BANGALORE/ SYDNEY, Aug 1- Manufacturing activity in China and most of Asia gathered pace in July as firms responded to burgeoning new orders by raising output, hinting at a revival in global trade, although euro zone factories barely managed to chug along. The HSBC/ Markit measure also rose to 51.7, an 18- month peak.» Read More
Asian stocks ended lower on Tuesday, snapping a six-day rising trend, weighed by retailers as oil continued a relentless rise, keeping inflation fears high.
Australia's central bank actively considered raising interest rates earlier this month as inflation was uncomfortably high, minutes of its May policy meeting showed on Tuesday, sending the Australian dollar to 24-year highs.
The Bank of Japan left interest rates unchanged at 0.5 percent on Tuesday, as expected, opting to take more time to determine when the fog will clear from the economy -- both in Japan and around the world.
The two top members of the U.S. Senate Banking Committee announced Monday that they have a deal that will create a multi-billion dollar mortgage rescue fund and a new regulator for Fannie Mae and Freddie Mac.
The dollar rose on Monday, rebounding from a 2-1/2 week low against the euro as equities rallied and an economic forecasting gauge showed the U.S. economy, while weak, has so far managed to avoid recession.
Last week, Wal-Mart showed it can make money in the current economic environment. This week, the worry is Home Depot won't be able to deliver. Can Home Depot break ranks with rival Lowe's and improve its guidance? Sure, but don't hold your breath.
Oil was above $127 a barrel seesaw trading Monday as crude prices were hit alternately by profit-taking and comments from OPEC's president that the producer group would not increase output at its next meeting in September.
A few Federal Reserve policy-makers have begun talking openly about the need to raise interest rates, but it appears more likely the U.S. central bank will stay on hold until early 2009.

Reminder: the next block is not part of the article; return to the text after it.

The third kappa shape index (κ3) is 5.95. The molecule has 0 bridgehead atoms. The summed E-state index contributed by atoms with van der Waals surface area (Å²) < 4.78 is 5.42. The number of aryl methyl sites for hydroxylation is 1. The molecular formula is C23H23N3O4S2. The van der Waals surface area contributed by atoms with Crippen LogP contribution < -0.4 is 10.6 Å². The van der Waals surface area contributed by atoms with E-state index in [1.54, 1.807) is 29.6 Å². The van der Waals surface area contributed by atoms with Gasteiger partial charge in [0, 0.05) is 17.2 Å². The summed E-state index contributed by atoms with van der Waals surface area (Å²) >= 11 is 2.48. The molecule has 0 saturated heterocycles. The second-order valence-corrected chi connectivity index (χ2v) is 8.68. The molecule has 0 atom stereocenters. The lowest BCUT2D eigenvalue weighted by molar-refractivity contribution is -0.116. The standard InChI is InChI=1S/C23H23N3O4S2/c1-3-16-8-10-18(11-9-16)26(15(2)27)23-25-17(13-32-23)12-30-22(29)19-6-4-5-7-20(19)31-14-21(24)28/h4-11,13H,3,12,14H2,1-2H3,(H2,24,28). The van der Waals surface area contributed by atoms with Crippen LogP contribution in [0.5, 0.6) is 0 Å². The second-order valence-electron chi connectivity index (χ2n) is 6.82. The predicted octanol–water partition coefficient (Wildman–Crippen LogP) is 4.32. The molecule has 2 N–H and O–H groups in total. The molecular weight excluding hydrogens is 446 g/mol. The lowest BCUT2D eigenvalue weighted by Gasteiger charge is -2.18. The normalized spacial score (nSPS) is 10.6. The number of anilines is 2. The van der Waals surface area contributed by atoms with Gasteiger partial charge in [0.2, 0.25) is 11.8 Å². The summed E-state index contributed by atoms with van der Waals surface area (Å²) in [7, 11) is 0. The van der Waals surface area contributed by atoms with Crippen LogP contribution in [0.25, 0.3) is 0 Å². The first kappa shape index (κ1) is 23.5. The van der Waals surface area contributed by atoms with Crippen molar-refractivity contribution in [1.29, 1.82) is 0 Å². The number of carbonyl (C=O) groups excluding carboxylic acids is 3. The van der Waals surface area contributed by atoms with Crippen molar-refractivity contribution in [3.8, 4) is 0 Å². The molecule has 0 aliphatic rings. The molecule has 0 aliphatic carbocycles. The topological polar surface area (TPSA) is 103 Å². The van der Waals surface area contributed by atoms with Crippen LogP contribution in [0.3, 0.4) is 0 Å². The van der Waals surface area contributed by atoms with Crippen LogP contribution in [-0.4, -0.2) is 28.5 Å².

World stocks rallied Monday amid signs investors were becoming more confident that the worst of the economic slump might be over.
The worst of the housing slump and the credit crunch might come to an end this year, economists say, but the economy will weaken further and unemployment will rise.
Erin Burnett has been travelling the globe in search of the market movers of tomorrow. So far she has been to Dubai in the United Arab Emirates and Mumbai, India. Today, she is in London. Like last week's comparison of the UAE and India, here are some stats comparing the UK and the US.
Regardless of the cause of current price levels, there are, incredibly, more losers in this situation than seems imaginable. Consumers, transportation companies, and the airlines are the easy ones to identify in this camp.
The U.S. economy is weak but does not appear to be in a recession, according to a key forecasting gauge, the Conference Board reported.
The fallout from the global credit crisis is not over yet, billionaire investor Warren Buffett said Monday.
Asian markets hit a new four-month high Monday as a relentless rise in oil prices bolstered resource shares, but wariness about inflation and doubts about the U.S. economy kept gains in check.
European Central Bank President Jean Claude Trichet warned on Monday that the end of the credit crunch was not yet in sight and the world was experiencing an "ongoing and very significant market correction."
The credit crunch is far from over and is likely to hit sectors other than housing, Marc Faber, Editor and Publisher of “The Gloom, Boom & Doom Report”, told "Squawk Box Europe."
China's inflation might spill over from food to other sectors as strong domestic consumption convinces producers that they will not lose market share if they raise prices to increase profits, a senior official said in remarks published on Monday.
Oil prices shot to new highs again Friday as traders, unimpressed by U.S. and Saudi efforts to boost supply, kept buying on the belief that prices had more room to rise.
For the week ending Friday, May 16, 2008, the U.S. Equity Markets ended the week up with all of the major indices up ~2% or more as stocks gained from M&A news, easing inflation worries, and strong earnings results. Oil and gasoline continued to hit new record highs as the dollar declined against major currencies.
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